Lots of activities on Saturday: meet at Tardanyangga at 11am — with umbrella! — for a walk to the Central Markets, then to the Joinery for the Climate Bazaar from noon to 2pm. FoE Adelaide will be there with our Playford Declaration, copies of Chain reaction and other goodies! Remember: the Future is Renewable… Read more >>
An excellent article on Sept 4th byin the Guardian:
… Read more >>
It’s now clear that Taylor will continue Josh Frydenberg’s campaign of half truths and politicisation. When Taylor faced the media (sort of) for the first time in his new role last Thursday, he spoke forcefully of South Australia’s “failed experiment” with renewables.
The truth is that South Australia is an international model of success for energy transition. That such a statement goes so far against the orthodoxy shows the depravity of our national energy conversation – bear with me:
Exhibit E: And while we’ve been regaled with endless stories about blackouts, the truth is that SA has only been caught short of generating power for 1.9 “load minutes” this decade (0.00004%), down from 16.8 load minutes last decade (0.00032%).
— read the full article at https://www.theguardian.com/
DATE: Saturday December 2,
WHERE: Parliament House Adelaide, Kaurna Land.
RALLY TIME! Join us on the steps of Parliament House to call on politicians to say no to a radioactive waste dump in SA.
FB RSVP: HERE
In its effort to find a site to house Australia’s radioactive waste, the Federal Government’s National Radioactive Waste Management Project (NRWMP) has three sites currently under consideration in South Australia – one at Barndioota in the Flinders Ranges and two in Kimba on the Eyre Peninsula. Some of this nuclear waste is a hazard for hundreds of years and some for thousands of years.
Radioactive Nuclear waste dumps for non-SA wastes are illegal in SA. In response to earlier moves to dump waste in SA, Parliament passed a law to say No: the Nuclear Waste Facility (Prohibition) Act 2000. The objects of this Act are “to protect the health, safety and welfare of the people of South Australia and to protect the environment in which they live by prohibiting the establishment of certain nuclear waste storage facilities in this state.”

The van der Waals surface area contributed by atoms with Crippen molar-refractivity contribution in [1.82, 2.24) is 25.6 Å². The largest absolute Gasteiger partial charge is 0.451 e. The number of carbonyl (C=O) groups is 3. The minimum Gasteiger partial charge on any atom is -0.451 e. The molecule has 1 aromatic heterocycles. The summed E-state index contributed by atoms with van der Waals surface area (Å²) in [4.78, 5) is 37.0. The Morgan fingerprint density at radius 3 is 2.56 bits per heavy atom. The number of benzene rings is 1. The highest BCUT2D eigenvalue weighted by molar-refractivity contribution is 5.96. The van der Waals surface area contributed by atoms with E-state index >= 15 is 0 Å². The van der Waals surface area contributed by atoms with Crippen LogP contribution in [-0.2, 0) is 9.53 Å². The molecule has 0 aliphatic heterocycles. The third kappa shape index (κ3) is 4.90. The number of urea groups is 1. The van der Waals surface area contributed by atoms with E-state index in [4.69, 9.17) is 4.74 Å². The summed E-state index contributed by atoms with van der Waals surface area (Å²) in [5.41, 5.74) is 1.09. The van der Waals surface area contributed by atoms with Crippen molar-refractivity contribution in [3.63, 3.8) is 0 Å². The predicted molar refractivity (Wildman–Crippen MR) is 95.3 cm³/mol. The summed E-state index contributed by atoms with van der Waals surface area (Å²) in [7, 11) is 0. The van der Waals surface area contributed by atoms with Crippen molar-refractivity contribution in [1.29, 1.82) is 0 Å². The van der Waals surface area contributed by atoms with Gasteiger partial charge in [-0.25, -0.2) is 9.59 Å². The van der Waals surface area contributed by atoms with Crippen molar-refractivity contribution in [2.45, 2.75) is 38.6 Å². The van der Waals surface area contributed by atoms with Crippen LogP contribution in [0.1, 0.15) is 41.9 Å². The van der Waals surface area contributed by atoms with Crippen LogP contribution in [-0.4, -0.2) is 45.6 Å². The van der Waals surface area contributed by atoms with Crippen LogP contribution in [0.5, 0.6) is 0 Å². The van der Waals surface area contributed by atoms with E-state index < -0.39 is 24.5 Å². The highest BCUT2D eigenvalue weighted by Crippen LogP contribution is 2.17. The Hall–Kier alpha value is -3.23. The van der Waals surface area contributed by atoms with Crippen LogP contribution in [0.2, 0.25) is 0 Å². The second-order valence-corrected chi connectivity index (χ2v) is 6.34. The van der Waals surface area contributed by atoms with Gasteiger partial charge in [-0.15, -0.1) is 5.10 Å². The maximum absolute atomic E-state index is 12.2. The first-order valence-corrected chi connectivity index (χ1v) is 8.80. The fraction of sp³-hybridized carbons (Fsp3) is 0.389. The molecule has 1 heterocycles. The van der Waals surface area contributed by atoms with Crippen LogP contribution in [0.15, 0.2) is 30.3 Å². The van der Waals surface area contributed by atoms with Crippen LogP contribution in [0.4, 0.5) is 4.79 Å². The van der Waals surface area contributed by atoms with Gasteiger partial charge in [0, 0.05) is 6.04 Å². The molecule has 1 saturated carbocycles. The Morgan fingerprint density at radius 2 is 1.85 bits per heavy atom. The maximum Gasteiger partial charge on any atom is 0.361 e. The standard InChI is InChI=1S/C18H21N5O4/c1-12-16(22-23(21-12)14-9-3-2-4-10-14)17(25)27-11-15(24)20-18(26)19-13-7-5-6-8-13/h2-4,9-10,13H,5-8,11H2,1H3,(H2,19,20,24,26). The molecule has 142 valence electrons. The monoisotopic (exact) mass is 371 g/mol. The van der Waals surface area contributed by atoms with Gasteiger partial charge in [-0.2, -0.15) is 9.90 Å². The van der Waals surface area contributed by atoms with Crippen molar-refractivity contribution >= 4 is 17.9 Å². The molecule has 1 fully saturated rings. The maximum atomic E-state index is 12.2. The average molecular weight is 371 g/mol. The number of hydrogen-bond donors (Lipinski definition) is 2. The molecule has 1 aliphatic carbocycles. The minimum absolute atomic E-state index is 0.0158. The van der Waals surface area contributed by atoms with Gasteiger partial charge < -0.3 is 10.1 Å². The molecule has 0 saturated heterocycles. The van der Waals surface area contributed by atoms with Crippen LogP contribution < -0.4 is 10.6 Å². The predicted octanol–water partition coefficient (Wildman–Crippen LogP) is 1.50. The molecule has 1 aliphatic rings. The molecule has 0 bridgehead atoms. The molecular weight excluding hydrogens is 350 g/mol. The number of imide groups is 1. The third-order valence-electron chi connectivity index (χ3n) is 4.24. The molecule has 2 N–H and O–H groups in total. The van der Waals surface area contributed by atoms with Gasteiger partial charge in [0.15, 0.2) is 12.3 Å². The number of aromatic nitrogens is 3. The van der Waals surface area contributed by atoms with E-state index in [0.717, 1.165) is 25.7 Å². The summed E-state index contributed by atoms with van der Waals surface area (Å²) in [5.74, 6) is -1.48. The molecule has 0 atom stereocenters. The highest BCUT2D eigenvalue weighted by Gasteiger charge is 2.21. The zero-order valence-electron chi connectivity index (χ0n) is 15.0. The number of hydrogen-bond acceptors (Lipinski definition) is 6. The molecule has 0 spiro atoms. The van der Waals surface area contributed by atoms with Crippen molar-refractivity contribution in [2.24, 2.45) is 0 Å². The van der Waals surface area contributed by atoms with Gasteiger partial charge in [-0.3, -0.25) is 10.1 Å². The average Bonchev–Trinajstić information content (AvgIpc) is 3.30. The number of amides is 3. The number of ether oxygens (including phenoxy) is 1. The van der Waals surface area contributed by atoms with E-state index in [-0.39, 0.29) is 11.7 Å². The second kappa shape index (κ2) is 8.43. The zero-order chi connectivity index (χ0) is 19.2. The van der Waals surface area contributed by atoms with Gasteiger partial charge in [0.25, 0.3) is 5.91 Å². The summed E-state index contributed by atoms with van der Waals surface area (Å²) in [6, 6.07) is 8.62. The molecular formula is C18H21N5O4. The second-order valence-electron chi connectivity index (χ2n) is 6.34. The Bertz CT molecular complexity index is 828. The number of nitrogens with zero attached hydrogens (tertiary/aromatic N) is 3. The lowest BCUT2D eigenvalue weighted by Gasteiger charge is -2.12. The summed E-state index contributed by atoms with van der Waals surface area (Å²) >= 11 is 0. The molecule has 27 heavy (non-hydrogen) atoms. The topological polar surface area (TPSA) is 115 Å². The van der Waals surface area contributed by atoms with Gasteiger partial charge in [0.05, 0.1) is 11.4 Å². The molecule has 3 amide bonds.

We’ve said no to radioactive waste in SA before and won and we’ll do it again!… Read more >>
Congratulations to ICAN, the group behind the recent treaty to ban nuclear weapons, for winning this year’s nobel peace prize.
ICAN Asia-Pacific director Tim Wright said the group was elated by the honour and hoped it would mount pressure on countries to join the movement to end the human destruction caused by nuclear weapons.
“We hope this will only boost our campaign and put pressure on countries who haven’t signed the treaty yet, including Australia,” he said.
“The Australian government, not only failed to participate in negotiations, but it actually tried very hard to stop the talks from taking place. We’re calling on Foreign Minister Julie Bishop to change Australia’s opposition to the treaty and sign just as our neighbours in south-east Asia and the Pacific have done.”
“If there is any time to prohibit the use of nuclear weapons, the time is surely now. This is a very dangerous moment in time and there is a very real risk that the situation could spiral out of control. We need to act now before these weapons are ever used again.”
— comments by Tim Wright in The Age
More disastrous news for the nuclear power industry. In 2017 alone:
– clear signs of a major nuclear slow-down in China – the last remaining hope for the industry.
– the US nuclear power industry is in the middle of a full-blown crisis
– a seriously anti-nuclear government has been elected in South Korea
– Taiwan has reaffirmed a nuclear phase-out by 2025
– the South African nuclear power program was ruled illegal by the High Court and probably won’t be revived
– Switzerland voted in a referendum to phase out nuclear power (while all of Germany’s reactors will be closed by the end of 2022 and all of Belgium’s will be closed by the end of 2025).
– huge problems in the UK and France
– India’s nuclear power program is going nowhere and the government has implicitly acknowledged that plans for French EPR reactors and US AP1000 reactors will likely be shelved
– Japan’s nuclear power program remains in a miserable state
– Russia’s Rosatom has acknowledged that the pipeline for new reactors is fast drying up
Meanwhile, the growth of renewables has been spectacular and will grow even faster over the coming years. Renewables will be producing 3 times as much electricity as nuclear power by 2022.